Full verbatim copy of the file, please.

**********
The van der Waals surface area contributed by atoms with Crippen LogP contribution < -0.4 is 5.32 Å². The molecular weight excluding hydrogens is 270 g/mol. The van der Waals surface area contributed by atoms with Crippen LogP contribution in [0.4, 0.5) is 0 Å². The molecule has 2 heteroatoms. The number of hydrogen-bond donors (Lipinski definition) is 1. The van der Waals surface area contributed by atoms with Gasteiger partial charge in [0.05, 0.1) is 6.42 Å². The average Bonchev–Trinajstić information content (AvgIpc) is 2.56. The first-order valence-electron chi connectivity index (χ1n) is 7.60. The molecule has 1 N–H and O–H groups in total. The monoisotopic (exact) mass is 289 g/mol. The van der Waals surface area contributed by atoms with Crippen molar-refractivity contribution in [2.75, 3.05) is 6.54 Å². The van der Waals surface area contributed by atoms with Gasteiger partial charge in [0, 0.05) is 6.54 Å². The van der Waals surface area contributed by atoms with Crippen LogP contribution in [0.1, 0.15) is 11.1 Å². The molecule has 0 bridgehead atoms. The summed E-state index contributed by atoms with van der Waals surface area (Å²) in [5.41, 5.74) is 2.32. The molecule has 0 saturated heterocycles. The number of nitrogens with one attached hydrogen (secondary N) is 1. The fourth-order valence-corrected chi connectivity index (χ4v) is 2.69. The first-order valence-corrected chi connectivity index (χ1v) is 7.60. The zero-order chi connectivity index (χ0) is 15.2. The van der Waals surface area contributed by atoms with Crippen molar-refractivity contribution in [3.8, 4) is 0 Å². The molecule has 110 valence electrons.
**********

The van der Waals surface area contributed by atoms with Crippen LogP contribution < -0.4 is 5.32 Å². The molecular weight excluding hydrogens is 270 g/mol. The van der Waals surface area contributed by atoms with Crippen LogP contribution in [0.4, 0.5) is 0 Å². The molecule has 2 heteroatoms. The number of hydrogen-bond donors (Lipinski definition) is 1. The van der Waals surface area contributed by atoms with Gasteiger partial charge in [0.05, 0.1) is 6.42 Å². The average Bonchev–Trinajstić information content (AvgIpc) is 2.56. The first-order valence-electron chi connectivity index (χ1n) is 7.60. The molecule has 1 N–H and O–H groups in total. The monoisotopic (exact) mass is 289 g/mol. The van der Waals surface area contributed by atoms with Crippen molar-refractivity contribution in [2.75, 3.05) is 6.54 Å². The van der Waals surface area contributed by atoms with Gasteiger partial charge in [0, 0.05) is 6.54 Å². The van der Waals surface area contributed by atoms with Crippen LogP contribution in [0.1, 0.15) is 11.1 Å². The molecule has 0 bridgehead atoms. The summed E-state index contributed by atoms with van der Waals surface area (Å²) in [5.41, 5.74) is 2.32. The molecule has 0 saturated heterocycles. The number of nitrogens with one attached hydrogen (secondary N) is 1. The fourth-order valence-corrected chi connectivity index (χ4v) is 2.69. The first-order valence-corrected chi connectivity index (χ1v) is 7.60. The zero-order chi connectivity index (χ0) is 15.2. The van der Waals surface area contributed by atoms with Crippen molar-refractivity contribution in [3.8, 4) is 0 Å². The molecule has 110 valence electrons.